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Posted 26 June 2013 - 10:16 PM

Yes, on my Telrads, they're a secure press fit. I don't know if there has been much variation on the standard knobs over the the life of the Telrad, but if they don't press on securely, one can probably figure out a way to make them stay on, like a neoprene sleeve or something.

I originally put the valve stem covers on because they were just easier for my clumsy fingers to fiddle with. The idea of making them easier to see came shortly thereafter.

#8 Monadnock

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Posted 27 June 2013 - 09:34 AM

Thanks, Rex. I like the idea.

I actually have numerous strips and dots of glow tape on both my scopes. Tripod legs, edges of my Telrad, hand control "holster", focuser, TDC on my objective covers, eyepiece trays, etc. That was one of my first customization "mods" I made to them. Sure beats knocking the alignment off reaching for the focuser (Dob) or feeling around Ray Charles style for everything. I find myself reaching in my pocket for my red flashlight FAR less frequently with the tape applied.

#9 SteveG

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Posted 27 June 2013 - 01:55 PM

Here's my thread on making a self-contained internal dew heater:
http://www.cloudynig...rd=telescope...

#10 ccs_hello

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Posted 27 June 2013 - 07:55 PM

LED flasher works fine for me. See this CN thread.

Also, hacksaw Telrad description here, if you want to shrink it down a little bit.

Clear Skies!

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#11 Jon Isaacs

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Posted 27 June 2013 - 09:06 PM

it would be nice if it weren't so darn big. there are plenty of red dot finders that take up a lot less space. 1st suggestion to allow for a smaller footprint would be to use the smaller watch style batteries instead of the AA's


I think the fact that they use AA batteries is one of the best things about the Telrad. AAbatteries are cheap, easy to find and last forever. I believe the length allows a linger optical path which is at least partly responsible for the essentially non-existent parallax error as well as the large reticule.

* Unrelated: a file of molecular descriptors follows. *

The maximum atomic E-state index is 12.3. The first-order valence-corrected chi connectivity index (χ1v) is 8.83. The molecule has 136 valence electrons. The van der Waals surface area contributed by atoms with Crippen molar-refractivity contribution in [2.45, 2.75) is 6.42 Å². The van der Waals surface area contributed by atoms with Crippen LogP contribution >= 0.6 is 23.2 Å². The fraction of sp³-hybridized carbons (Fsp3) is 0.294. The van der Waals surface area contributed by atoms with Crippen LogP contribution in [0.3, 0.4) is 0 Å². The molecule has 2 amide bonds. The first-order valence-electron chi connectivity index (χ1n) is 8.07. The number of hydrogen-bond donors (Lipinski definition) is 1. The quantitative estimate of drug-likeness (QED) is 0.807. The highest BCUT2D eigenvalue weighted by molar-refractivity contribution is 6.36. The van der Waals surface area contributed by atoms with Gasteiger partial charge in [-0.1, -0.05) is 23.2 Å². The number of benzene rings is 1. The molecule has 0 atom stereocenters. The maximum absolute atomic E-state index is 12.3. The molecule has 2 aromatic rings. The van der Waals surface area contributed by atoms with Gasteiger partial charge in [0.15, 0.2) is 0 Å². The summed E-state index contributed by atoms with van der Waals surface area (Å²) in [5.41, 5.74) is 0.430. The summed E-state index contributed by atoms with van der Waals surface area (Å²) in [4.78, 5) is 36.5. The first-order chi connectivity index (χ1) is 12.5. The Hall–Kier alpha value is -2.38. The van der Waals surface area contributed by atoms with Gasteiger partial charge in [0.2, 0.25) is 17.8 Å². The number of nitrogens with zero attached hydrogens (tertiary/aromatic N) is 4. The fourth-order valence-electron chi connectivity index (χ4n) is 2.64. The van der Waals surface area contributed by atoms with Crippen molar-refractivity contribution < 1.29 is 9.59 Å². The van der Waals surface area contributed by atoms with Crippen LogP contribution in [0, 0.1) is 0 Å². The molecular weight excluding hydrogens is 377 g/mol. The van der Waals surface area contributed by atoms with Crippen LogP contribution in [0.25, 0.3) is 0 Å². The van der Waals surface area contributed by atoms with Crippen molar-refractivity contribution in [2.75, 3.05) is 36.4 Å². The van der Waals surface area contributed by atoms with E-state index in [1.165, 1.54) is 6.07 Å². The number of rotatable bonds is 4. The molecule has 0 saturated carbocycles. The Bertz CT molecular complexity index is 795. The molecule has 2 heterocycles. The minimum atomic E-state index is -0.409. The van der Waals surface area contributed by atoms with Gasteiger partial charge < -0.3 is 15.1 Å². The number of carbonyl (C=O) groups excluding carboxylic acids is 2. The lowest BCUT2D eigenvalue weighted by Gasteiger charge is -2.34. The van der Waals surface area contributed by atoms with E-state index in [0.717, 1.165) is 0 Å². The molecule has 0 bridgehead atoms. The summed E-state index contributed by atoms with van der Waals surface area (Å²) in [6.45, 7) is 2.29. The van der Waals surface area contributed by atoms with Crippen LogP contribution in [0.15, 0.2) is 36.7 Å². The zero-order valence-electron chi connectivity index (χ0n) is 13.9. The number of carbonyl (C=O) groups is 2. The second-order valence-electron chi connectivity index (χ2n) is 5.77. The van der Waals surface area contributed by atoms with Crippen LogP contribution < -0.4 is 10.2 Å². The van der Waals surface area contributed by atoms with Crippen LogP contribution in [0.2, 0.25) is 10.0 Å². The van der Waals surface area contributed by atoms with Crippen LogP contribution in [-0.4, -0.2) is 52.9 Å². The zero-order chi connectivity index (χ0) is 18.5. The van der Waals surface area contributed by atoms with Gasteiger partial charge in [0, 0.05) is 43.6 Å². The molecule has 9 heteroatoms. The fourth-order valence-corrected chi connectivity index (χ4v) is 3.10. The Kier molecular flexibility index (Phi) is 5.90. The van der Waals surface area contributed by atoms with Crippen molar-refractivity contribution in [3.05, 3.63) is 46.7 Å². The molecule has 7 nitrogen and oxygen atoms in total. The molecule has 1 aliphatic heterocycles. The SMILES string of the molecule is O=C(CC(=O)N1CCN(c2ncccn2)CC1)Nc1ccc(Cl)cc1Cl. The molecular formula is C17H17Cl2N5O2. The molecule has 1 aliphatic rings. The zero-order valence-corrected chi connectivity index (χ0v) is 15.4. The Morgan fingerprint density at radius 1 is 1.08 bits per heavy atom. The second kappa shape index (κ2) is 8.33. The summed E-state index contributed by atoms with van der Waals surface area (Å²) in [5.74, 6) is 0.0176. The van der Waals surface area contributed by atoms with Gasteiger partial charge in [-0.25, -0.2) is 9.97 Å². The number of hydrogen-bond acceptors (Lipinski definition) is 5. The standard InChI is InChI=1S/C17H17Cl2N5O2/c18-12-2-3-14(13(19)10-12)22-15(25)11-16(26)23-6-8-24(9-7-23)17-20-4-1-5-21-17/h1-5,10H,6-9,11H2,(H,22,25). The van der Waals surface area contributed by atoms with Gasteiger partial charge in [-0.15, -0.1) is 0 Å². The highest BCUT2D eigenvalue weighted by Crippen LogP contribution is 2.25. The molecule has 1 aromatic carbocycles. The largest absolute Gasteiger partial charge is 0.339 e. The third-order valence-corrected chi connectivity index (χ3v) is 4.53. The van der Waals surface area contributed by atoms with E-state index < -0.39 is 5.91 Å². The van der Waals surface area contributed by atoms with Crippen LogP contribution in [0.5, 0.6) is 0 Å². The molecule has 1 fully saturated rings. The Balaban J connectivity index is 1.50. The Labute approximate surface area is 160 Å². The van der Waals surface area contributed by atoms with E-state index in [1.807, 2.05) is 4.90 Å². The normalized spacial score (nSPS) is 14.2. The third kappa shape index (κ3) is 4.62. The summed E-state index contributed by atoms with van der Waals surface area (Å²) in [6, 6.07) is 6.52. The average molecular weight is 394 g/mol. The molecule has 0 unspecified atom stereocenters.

There are plenty of other smaller non-magnifying finders but they do not have the capabilties of telrad. There are good reasons the Telrad is larger than most. Redesigning it so it were smaller would be helpful for some applications but I don't see compromising the capabilities nor the battery life as a positive. Maybe reposition the batteries so they were underneath the optics, that would shorten it.

Jon

#12 GetSomeSleep

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Posted 01 July 2013 - 10:33 PM

The irony about moving the batteries to the underside of the TelRad is that it would add height to the unit which people are paying extra for with the height extenders.

Maybe the best design would be a short unit with the batteries on their own level at the bottom of the unit to give it extra height. I still like the microcontroller flasher/automatic shutdown circuit in mine. You get better flash patterns than the commercial circuit that just flashes on and off and I don't worry if the unit gets bumped on in transit.

#13 Nils Olof Carlin

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Posted 04 July 2013 - 01:00 PM

Finally, I made my own LED flasher from a PIC 12F625 microcontroller. Yes, I know you can buy LED flashers already, but the microcontroller can give you lots of different selectable patterns, including pulse width modulation that brightens and dims a flashing pattern automatically. Plus, the microcontroller has an automatic shutdown after a set time. Wouldn't it be great if your TelRad turned itself off if you forgot to, or the on/off knob got bumped? Mine does and it cost me less than $20 in parts.


In this thread , near the end, I have shown my own solution to flashing. It uses a single CMOS circuit: I push a button, and the blinking starts (approx. 1 blink/second), and goes on for about a minute. When idle, the circuit draws next to no current - forgetting it on won't kill the batteries.

Nils Olof